Investments and activities in some countries outside the U.S. are subject to higher risks than comparable U.S. activities because the investment and commercial climate may be influenced by financial instability in international economies, restrictive economic policies and political and legal system uncertainties.
Raw Materials
Raw materials essential to the Company's business are generally readily available from multiple sources. Where there are exceptions, the temporary unavailability of those raw materials would not likely have a material adverse effect on the financial results of the Company. 
Patents
The Company's subsidiaries have made a practice of obtaining patent protection on their products and processes where possible. They own or are licensed under a number of patents relating to their products and manufacturing processes, which in the aggregate are believed to be of material importance to the Company in the operation of its businesses. Sales of the Company’s largest product, REMICADE ® (infliximab), accounted for approximately 9.2% of the Company's total revenues for fiscal 2014. Accordingly, the patents related to this product are believed to be material to the Company.

There are two sets of patents related to REMICADE ® (infliximab). The first set of patents is co-owned by Janssen Biotech, Inc., a wholly-owned subsidiary of Johnson & Johnson, and NYU Langone Medical Center (NYU). Janssen Biotech, Inc. has an exclusive license to NYU's interests in the patents. Patents have been granted in the United States, certain countries in the European Union (certain of these patents have been extended by Supplementary Patent Certificates), and Australia. In the United States, the latest patent expires in September 2018. The patent expired in Canada in March 2012. In certain countries in Europe the patent was extended to February 2015 (Germany, Spain, United Kingdom, Sweden, Austria, Belgium, Switzerland, Denmark, France, Greece, Italy, Luxembourg and the Netherlands). In Australia, the patent expires in August 2015.   In the United States, the patent expiring in 2018 is subject to reexamination proceedings instituted by a third party. Those proceedings are on-going.

The second set of patents related to REMICADE ® was granted to the Kennedy Institute of Rheumatology in the United Kingdom in Europe, Canada, Australia and the United States. Janssen Biotech, Inc. has licenses (exclusive for human anti-TNF antibodies and semi-exclusive for non-human anti-TNF antibodies) to these patents that expire in 2017 outside of the United States and 2018 in the United States. The validity of these patents has been challenged. Certain claims have been invalidated and others are under review in various patent offices around the world and are also subject to litigation in Canada.

The Company does not expect that any additional extensions will be available for the patents related to REMICADE ® . Loss of exclusivity will likely result in a reduction in sales as biosimilar versions of REMICADE ® are introduced to the market.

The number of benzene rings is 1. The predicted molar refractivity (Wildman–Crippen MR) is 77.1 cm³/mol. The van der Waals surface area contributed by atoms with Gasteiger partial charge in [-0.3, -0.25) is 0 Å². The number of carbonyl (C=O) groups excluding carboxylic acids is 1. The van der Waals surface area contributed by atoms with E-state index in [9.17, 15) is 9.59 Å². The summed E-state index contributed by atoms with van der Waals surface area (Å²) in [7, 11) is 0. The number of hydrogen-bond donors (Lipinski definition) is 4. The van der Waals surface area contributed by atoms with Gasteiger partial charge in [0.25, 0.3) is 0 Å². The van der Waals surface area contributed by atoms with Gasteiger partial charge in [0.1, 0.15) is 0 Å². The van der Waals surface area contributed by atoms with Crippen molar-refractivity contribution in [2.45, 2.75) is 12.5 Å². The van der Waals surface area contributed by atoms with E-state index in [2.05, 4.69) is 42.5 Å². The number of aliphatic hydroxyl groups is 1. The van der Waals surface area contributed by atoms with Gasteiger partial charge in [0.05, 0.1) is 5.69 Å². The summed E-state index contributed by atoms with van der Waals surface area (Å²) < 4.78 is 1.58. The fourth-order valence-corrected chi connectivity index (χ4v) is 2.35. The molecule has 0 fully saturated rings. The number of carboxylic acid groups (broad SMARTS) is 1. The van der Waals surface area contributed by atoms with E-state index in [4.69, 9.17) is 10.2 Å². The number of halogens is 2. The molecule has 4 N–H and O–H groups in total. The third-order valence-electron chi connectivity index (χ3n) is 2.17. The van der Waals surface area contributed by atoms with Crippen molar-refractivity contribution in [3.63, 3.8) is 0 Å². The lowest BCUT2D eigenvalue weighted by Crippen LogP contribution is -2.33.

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For legal matters regarding the patents related to REMICADE ®   , see Note 21 “Legal Proceedings” under “Notes to Consolidated Financial Statements” of the Annual Report, filed as Exhibit 13 to this Report on Form 10-K, under the heading “Intellectual Property - Pharmaceutical - REMICADE ® Related Cases”.

In addition to competing in the immunology market with REMICADE ® , the Company is currently marketing STELARA ® (ustekinumab), SIMPONI ® (golimumab) and SIMPONI ARIA ® (golimumab), next generation immunology products with remaining patent lives of up to nine years.
Trademarks
The Company’s subsidiaries have made a practice of selling their products under trademarks and of obtaining protection for these trademarks by all available means. These trademarks are protected by registration in the United States and other countries where such products are marketed. The Company considers these trademarks in the aggregate to be of material importance in the operation of its businesses.
Seasonality
Worldwide sales do not reflect any significant degree of seasonality; however, spending has been heavier in the fourth quarter of each year than in other quarters. This reflects increased spending decisions, principally for advertising and research and development activity.
Competition
In all of their product lines, the Company's subsidiaries compete with companies both locally and globally, throughout the world. Competition exists in all product lines without regard to the number and size of the competing companies involved. Competition in research, both internally and externally sourced, involving the development and the improvement of new and existing products and processes, is particularly significant. The development of new and innovative products is important to the Company’s success in all areas of its business. This also includes protecting the Company’s portfolio of intellectual property. The competitive environment requires substantial investments in continuing research. In addition, the development and maintenance of customer demand for the Company’s consumer products involves significant expenditures for advertising and promotion.
Research and Development